Berzerker: Adam Dunn. Dunn, as everyone knows, fell off an extremely steep cliff in 2011 and and missed most of the rocks on the way down (that's a joke about how often he strikes out). He's already doing better this year than last year (which was inevitable) and he leads the team in walks (Adam Dunn division) and is tied with Konerko for most White Sox doubles. He has also struck out an amazing 21 times in 45 at-bats, so he's still Adam Dunn. He's the berzerker, because berzerker attacks are careless and they end up hurting themselves a little each time. It's okay though, because it's all they've ever known.
Human: Alexei Ramirez. He'll always be a solid player and he'll always do better for you than a lot of other, flashier options, but who chooses to be a human in an RPG? Alexei Ramirez, probably. Still, he's a shortstop with a lot of power and he'll probably end up giving Seattle fits this weekend.
Half-Elf: Dayan Viciedo. This right-fielder is figuring to have his first full season in the majors this year. He has eight hits in 36 at-bats, of which two are doubles and two are home runs. He's walked once and has struck out 12 times. One of the most inscrutable players on an inscrutable team, much like the half-elf, who is always on the race charts for RPGs even if it's hard to understand why, exactly.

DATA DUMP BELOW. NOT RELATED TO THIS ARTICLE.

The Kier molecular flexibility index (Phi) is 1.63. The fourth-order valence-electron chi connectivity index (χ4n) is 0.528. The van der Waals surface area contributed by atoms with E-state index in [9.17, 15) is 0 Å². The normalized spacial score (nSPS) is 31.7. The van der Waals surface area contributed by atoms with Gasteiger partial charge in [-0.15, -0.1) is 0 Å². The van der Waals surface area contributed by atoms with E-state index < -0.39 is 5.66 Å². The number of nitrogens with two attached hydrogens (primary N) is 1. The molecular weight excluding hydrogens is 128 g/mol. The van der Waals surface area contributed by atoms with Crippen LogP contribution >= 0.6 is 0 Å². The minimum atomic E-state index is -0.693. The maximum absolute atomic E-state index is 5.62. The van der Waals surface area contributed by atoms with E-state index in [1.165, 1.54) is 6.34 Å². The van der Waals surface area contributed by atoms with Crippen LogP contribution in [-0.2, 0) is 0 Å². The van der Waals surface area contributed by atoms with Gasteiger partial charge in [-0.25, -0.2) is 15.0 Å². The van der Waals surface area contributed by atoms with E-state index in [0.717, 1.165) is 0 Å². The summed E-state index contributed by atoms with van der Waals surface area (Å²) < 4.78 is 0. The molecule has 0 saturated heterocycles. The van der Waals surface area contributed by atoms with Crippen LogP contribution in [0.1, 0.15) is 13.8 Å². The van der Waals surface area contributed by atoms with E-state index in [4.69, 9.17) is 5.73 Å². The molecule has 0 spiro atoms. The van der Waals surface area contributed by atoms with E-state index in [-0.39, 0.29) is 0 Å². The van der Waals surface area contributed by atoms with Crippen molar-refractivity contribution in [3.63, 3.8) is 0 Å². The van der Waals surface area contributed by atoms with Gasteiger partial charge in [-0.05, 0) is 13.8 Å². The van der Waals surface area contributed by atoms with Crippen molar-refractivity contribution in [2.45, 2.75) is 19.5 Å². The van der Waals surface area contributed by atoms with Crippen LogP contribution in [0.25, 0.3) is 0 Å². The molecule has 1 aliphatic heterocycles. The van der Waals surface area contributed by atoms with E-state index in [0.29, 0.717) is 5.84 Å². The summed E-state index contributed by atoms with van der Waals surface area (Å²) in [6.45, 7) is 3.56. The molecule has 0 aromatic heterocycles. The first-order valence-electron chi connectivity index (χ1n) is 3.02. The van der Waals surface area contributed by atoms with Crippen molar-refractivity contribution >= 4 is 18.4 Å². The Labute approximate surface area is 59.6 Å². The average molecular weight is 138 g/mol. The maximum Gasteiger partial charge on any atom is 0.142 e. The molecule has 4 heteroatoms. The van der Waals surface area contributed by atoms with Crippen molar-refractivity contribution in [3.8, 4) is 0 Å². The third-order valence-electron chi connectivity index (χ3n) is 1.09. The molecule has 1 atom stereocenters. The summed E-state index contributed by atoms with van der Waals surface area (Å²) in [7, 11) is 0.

NPCs: Gordon Beckham, Kosuke Fukudome, Brent Morel, Tyler Flowers. Each of these guys is betting under .160 but you just know they're going to do something infuriating at some point over the next three games. Flowers, for example, is the backup catcher and has played in three games. He has one walk and one hit in nine at-bats, but that one hit is a home run. That's pretty annoying.
Probable Pitchers and Viewing Information:
On Friday, Hector Noesi will get the start for the Mariners. He's had two outings so far this season; one spectacular, one awful. Here's to hoping he can just split the difference and manage "acceptable." He'll come into the game with a 1-1 record and 5.73 ERA. The starter for the White Sox will be Chris Sale, who is also 1-1 with a 3.09 ERA and strongly, strongly resembles a kobold. The game will begin at 7:10 p.m. PT at Safeco Field and will be televised on ROOT Sports. You can catch the radio broadcast on 710 ESPN.